Creating more trusted, effective paths for communication across divides requires technologists and humanists working together to research, design, build and test new solutions.
Organized as two connected sub-groups – a lab to conduct exploratory research and a workshop to build and support advanced prototypes – the Center works with external collaborators to pilot these systems in the field (see below for more detail).
Additionally, an important aspect of the new Center is its commitment to reach beyond academia to work closely with experienced, locally based organizations and trusted influencers across the country. These collaborations will be critical for launching pilot programs to evaluate which tools offer the greatest potential to create more trusted communication within our deeply fragmented society.
External Field Collaborators*
A special CCC field collaborator is Cortico , a non-profit social technology company with the mission of bringing underheard voices to the center of a healthier public dialogue.
Founded in 2016 by Prof. Deb Roy, Russell Stevens, and Eugene Yi, Cortico maintains a unique cooperation agreement with MIT that enables collaboration on IP, prototyping, and field pilots. Prof. Roy currently serves as Cortico’s CEO and board co-chair, and Stevens as treasurer.
Cortico operates the Local Voices Network (LVN) , a speech platform designed to enable bringing communities together for listening, understanding, and sharing. The LVN platform has been at the heart of CCC/Cortico projects in Madison, in Boston, and at MIT – and will continue to be a focus of collaborative research (e.g., conversation analytics), prototyping, and pilots moving forward.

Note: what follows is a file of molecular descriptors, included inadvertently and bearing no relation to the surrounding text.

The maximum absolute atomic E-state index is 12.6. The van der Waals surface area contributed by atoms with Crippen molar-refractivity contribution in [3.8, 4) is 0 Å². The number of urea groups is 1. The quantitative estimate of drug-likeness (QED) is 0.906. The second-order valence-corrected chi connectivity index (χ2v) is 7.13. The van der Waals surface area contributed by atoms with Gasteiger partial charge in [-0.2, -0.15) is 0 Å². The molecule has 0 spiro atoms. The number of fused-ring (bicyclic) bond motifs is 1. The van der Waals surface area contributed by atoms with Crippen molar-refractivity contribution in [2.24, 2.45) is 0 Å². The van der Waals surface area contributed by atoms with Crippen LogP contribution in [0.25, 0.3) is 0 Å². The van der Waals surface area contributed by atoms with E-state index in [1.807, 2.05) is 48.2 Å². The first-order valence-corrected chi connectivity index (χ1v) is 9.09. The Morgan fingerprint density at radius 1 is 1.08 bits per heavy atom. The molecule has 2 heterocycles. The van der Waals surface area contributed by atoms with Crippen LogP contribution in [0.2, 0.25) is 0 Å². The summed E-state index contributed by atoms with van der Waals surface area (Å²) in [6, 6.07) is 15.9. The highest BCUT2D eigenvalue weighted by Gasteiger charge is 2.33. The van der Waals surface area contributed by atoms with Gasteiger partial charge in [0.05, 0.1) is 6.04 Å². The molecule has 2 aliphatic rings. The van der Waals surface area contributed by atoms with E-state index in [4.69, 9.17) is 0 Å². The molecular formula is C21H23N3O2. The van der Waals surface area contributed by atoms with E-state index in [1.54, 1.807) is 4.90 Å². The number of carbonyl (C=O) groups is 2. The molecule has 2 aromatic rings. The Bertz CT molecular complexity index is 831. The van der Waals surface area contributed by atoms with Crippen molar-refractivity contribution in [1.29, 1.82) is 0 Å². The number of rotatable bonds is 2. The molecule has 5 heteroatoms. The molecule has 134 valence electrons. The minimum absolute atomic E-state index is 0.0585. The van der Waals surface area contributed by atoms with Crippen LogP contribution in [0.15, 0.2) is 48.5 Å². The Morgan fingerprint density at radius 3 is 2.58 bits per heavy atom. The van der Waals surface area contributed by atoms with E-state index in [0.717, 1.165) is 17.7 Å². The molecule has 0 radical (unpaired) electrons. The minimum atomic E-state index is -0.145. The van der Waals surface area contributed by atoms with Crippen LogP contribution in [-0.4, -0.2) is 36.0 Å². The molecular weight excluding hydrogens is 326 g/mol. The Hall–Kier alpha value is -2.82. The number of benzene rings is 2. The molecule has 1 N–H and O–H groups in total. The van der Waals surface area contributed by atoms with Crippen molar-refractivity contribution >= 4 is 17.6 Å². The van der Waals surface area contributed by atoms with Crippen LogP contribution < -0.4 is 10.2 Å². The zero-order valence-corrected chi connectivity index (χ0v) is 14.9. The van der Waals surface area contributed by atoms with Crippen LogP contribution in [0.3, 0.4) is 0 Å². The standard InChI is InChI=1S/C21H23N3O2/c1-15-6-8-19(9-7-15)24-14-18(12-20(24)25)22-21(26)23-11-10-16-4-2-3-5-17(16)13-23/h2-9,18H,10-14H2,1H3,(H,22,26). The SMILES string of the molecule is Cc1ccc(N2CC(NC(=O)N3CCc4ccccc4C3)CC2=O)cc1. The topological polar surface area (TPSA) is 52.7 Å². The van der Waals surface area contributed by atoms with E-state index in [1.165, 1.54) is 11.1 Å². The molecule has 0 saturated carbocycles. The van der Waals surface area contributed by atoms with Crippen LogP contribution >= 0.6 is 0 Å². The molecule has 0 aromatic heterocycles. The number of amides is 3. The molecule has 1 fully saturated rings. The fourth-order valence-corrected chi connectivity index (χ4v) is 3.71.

*Cortico & MIT Collaboration FAQ
What is the relationship between CCC and Cortico?
A 501(c)(3) nonprofit organization, Cortico maintains a long-term cooperation agreement with MIT for collaboration on IP, prototyping, and field pilots. This agreement, renewed for 10 years in 2022, enables CCC researchers to efficiently transfer research from the lab for deployment into scalable projects in the field. CCC benefits from access to tools and data from Cortico, as well as the opportunity to involve MIT students in on-the-ground social impact work. Cortico, in turn, benefits from access to the full scope of CCC’s research in areas such as creating technologies to facilitate face-to-face human dialogue, developing large-scale language models to aid sensemaking, and designing communications spaces that preserve identity and promote equity.
What is Fora? What is the origin/meaning of the name?
Fora is the technology platform developed and operated by Cortico designed to enhance and amplify dialogue and listening. The purpose of Fora is to create spaces – or forums – for constructive communication. An alternative word for “forums” is “fora,” hence the name of the platform.
How do the responsibilities for moving forward with Fora divide between CCC and Cortico?